3. the capability for the user to move flexibly between the kanji-oriented and text-oriented dictionary files. For example, having identified a kanji, it is possible to retrieve entries in the dictionary files which contain that kanji, either in the first character position or in any position in a word. Similarly, it is possible to examine the details of any kanji from a retrieved dictionary entry. In this sense the WWW dictionary is able to combine the features of both a Japanese-English/English-Japanese dictionary and a kanwa dictionary.

  4. the capability to annotate Japanese text with the English glosses of the words within it. The text can either be cut and pasted from another page or program, or can come from a selected WWW page. Figure iii shows an example of this facility. This is a major feature of the WWWJDIC server and is described in the following section.

Text Glossing

The ability to use dictionary files to gloss text is a powerful adjunct to computerized dictionaries. The files of the EDICT project have often been used for this purpose, with earlier examples including the author's JREADER program, Hatasa & Henstock's AutoGloss/J Package, Yamamoto's Mailgloss system, Kitamura & Tera's DLink system DLink system etc.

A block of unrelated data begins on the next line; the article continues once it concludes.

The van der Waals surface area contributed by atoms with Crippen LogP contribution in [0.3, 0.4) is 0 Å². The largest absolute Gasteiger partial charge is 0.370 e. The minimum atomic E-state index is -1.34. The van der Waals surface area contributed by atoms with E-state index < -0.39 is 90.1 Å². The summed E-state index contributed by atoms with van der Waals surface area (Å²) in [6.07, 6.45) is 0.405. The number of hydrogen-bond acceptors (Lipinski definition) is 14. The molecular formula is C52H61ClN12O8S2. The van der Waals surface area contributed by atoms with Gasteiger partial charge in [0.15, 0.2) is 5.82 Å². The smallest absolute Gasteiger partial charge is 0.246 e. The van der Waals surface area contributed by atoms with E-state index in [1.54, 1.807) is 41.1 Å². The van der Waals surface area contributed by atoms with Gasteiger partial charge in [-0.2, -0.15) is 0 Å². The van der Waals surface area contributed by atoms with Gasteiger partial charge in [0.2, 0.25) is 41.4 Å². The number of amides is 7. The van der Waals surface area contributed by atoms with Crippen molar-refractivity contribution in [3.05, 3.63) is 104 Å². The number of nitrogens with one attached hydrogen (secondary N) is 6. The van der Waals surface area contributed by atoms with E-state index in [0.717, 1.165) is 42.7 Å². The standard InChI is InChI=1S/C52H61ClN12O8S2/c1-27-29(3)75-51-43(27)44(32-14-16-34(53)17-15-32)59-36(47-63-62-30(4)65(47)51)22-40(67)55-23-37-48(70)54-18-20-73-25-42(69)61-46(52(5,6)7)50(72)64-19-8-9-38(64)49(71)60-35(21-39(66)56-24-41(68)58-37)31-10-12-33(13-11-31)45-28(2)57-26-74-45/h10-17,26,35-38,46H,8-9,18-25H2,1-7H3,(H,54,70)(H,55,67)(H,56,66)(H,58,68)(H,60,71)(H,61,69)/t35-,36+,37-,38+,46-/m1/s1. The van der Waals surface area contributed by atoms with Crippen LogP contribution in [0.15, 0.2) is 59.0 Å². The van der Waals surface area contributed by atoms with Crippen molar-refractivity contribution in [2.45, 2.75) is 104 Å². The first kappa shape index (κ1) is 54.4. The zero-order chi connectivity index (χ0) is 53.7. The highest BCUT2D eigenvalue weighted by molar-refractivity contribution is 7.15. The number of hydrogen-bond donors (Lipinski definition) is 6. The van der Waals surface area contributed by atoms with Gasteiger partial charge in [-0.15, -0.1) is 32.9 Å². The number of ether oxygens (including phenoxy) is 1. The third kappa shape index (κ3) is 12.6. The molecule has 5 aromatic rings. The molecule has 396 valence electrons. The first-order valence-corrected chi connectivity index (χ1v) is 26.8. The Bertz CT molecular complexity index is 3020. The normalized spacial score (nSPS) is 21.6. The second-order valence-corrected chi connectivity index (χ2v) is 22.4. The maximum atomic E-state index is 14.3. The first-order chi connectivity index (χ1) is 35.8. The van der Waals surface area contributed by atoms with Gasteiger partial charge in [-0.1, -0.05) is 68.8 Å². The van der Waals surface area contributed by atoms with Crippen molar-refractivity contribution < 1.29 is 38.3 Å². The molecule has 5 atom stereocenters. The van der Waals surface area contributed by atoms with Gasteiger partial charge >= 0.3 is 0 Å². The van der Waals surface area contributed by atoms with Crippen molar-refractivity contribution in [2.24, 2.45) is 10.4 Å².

Figure iii: Example of the glossing of words in Japanese text.

In carrying out a glossing of Japanese text, a degree of processing of the text must be carried out beforehand, in particular to segment the text into its lexemes and to convert the inflected forms of words into their dictionary forms. These tasks are non-trivial for Japanese text, and have led to the development of powerful morphological analysis software tools such as ChaSen and JUMAN. These tools are generally too large and slow to use with the WWW, where a rapid response is essential.